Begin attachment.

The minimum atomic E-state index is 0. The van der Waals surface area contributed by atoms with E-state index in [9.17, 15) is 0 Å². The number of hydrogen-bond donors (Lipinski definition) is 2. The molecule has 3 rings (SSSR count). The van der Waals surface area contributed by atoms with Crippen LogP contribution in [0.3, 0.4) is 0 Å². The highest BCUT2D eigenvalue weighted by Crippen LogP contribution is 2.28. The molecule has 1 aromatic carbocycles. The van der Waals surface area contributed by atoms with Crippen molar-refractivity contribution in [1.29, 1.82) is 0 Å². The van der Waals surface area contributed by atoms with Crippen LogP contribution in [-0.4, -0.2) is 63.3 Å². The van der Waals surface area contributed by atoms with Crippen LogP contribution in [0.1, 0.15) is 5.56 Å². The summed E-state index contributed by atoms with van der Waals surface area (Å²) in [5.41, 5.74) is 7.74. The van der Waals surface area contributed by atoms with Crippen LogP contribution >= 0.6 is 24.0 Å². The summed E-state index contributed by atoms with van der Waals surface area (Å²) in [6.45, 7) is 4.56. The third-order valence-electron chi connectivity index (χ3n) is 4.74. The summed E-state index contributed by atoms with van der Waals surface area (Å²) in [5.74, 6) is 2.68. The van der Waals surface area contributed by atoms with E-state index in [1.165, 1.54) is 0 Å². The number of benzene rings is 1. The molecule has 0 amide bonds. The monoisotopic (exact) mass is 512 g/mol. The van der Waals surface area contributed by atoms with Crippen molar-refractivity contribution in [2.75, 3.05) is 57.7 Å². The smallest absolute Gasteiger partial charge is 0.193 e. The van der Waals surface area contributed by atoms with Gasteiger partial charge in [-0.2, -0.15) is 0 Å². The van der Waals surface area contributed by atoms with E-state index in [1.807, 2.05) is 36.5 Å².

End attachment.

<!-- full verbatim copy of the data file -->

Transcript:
The minimum atomic E-state index is 0. The van der Waals surface area contributed by atoms with E-state index in [9.17, 15) is 0 Å². The number of hydrogen-bond donors (Lipinski definition) is 2. The molecule has 3 rings (SSSR count). The van der Waals surface area contributed by atoms with Crippen LogP contribution in [0.3, 0.4) is 0 Å². The highest BCUT2D eigenvalue weighted by Crippen LogP contribution is 2.28. The molecule has 1 aromatic carbocycles. The van der Waals surface area contributed by atoms with Crippen molar-refractivity contribution in [1.29, 1.82) is 0 Å². The van der Waals surface area contributed by atoms with Crippen LogP contribution in [-0.4, -0.2) is 63.3 Å². The van der Waals surface area contributed by atoms with Crippen LogP contribution in [0.1, 0.15) is 5.56 Å². The summed E-state index contributed by atoms with van der Waals surface area (Å²) in [5.41, 5.74) is 7.74. The van der Waals surface area contributed by atoms with Crippen LogP contribution >= 0.6 is 24.0 Å². The summed E-state index contributed by atoms with van der Waals surface area (Å²) in [6.45, 7) is 4.56. The third-order valence-electron chi connectivity index (χ3n) is 4.74. The summed E-state index contributed by atoms with van der Waals surface area (Å²) in [5.74, 6) is 2.68. The van der Waals surface area contributed by atoms with E-state index in [1.165, 1.54) is 0 Å². The number of benzene rings is 1. The molecule has 0 amide bonds. The monoisotopic (exact) mass is 512 g/mol. The van der Waals surface area contributed by atoms with Crippen molar-refractivity contribution in [2.75, 3.05) is 57.7 Å². The smallest absolute Gasteiger partial charge is 0.193 e. The van der Waals surface area contributed by atoms with Gasteiger partial charge in [-0.2, -0.15) is 0 Å². The van der Waals surface area contributed by atoms with E-state index in [1.807, 2.05) is 36.5 Å².